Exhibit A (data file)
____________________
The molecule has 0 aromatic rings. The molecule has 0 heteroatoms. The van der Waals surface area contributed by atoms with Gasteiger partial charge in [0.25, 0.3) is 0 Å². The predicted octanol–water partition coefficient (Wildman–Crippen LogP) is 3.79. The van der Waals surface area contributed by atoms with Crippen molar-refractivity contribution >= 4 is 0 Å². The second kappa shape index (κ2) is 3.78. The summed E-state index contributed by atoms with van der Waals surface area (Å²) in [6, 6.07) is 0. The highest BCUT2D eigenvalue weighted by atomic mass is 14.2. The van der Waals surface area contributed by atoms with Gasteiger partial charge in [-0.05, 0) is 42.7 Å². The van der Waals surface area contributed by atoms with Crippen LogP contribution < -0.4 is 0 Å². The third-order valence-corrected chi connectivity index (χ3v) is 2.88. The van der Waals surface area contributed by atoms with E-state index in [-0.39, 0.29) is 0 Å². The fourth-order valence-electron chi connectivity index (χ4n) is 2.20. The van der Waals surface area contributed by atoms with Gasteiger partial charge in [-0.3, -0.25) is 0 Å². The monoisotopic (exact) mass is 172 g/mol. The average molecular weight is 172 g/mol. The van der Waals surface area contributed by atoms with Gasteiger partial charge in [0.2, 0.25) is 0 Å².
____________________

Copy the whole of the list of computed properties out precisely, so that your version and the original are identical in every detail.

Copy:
The molecule has 0 aromatic rings. The molecule has 0 heteroatoms. The van der Waals surface area contributed by atoms with Gasteiger partial charge in [0.25, 0.3) is 0 Å². The predicted octanol–water partition coefficient (Wildman–Crippen LogP) is 3.79. The van der Waals surface area contributed by atoms with Crippen molar-refractivity contribution >= 4 is 0 Å². The second kappa shape index (κ2) is 3.78. The summed E-state index contributed by atoms with van der Waals surface area (Å²) in [6, 6.07) is 0. The highest BCUT2D eigenvalue weighted by atomic mass is 14.2. The van der Waals surface area contributed by atoms with Gasteiger partial charge in [-0.05, 0) is 42.7 Å². The van der Waals surface area contributed by atoms with Crippen LogP contribution < -0.4 is 0 Å². The third-order valence-corrected chi connectivity index (χ3v) is 2.88. The van der Waals surface area contributed by atoms with E-state index in [-0.39, 0.29) is 0 Å². The fourth-order valence-electron chi connectivity index (χ4n) is 2.20. The van der Waals surface area contributed by atoms with Gasteiger partial charge in [-0.3, -0.25) is 0 Å². The monoisotopic (exact) mass is 172 g/mol. The average molecular weight is 172 g/mol. The van der Waals surface area contributed by atoms with Gasteiger partial charge in [0.2, 0.25) is 0 Å².